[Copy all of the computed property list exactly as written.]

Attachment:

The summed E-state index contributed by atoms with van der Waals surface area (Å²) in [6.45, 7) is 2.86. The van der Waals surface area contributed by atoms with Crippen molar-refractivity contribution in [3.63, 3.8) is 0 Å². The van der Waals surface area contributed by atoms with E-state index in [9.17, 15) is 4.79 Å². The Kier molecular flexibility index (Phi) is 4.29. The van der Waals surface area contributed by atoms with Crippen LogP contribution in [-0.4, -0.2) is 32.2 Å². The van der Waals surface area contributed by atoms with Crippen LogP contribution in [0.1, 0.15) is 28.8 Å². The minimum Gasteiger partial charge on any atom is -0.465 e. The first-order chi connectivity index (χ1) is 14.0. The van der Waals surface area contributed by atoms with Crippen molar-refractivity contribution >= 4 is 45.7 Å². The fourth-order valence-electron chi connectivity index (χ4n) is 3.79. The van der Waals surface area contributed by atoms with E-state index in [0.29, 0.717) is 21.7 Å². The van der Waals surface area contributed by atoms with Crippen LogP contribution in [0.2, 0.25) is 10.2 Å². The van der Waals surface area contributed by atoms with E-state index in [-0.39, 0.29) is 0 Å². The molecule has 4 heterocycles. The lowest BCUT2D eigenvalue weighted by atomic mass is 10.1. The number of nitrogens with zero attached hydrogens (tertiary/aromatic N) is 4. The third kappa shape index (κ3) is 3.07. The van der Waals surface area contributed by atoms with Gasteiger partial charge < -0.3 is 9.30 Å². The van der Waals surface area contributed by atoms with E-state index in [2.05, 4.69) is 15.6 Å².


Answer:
The summed E-state index contributed by atoms with van der Waals surface area (Å²) in [6.45, 7) is 2.86. The van der Waals surface area contributed by atoms with Crippen molar-refractivity contribution in [3.63, 3.8) is 0 Å². The van der Waals surface area contributed by atoms with E-state index in [9.17, 15) is 4.79 Å². The Kier molecular flexibility index (Phi) is 4.29. The van der Waals surface area contributed by atoms with Crippen LogP contribution in [-0.4, -0.2) is 32.2 Å². The van der Waals surface area contributed by atoms with Crippen LogP contribution in [0.1, 0.15) is 28.8 Å². The minimum Gasteiger partial charge on any atom is -0.465 e. The first-order chi connectivity index (χ1) is 14.0. The van der Waals surface area contributed by atoms with Crippen molar-refractivity contribution >= 4 is 45.7 Å². The fourth-order valence-electron chi connectivity index (χ4n) is 3.79. The van der Waals surface area contributed by atoms with E-state index in [0.29, 0.717) is 21.7 Å². The van der Waals surface area contributed by atoms with Crippen LogP contribution in [0.2, 0.25) is 10.2 Å². The van der Waals surface area contributed by atoms with E-state index in [-0.39, 0.29) is 0 Å². The molecule has 4 heterocycles. The lowest BCUT2D eigenvalue weighted by atomic mass is 10.1. The number of nitrogens with zero attached hydrogens (tertiary/aromatic N) is 4. The third kappa shape index (κ3) is 3.07. The van der Waals surface area contributed by atoms with Gasteiger partial charge < -0.3 is 9.30 Å². The van der Waals surface area contributed by atoms with E-state index in [2.05, 4.69) is 15.6 Å².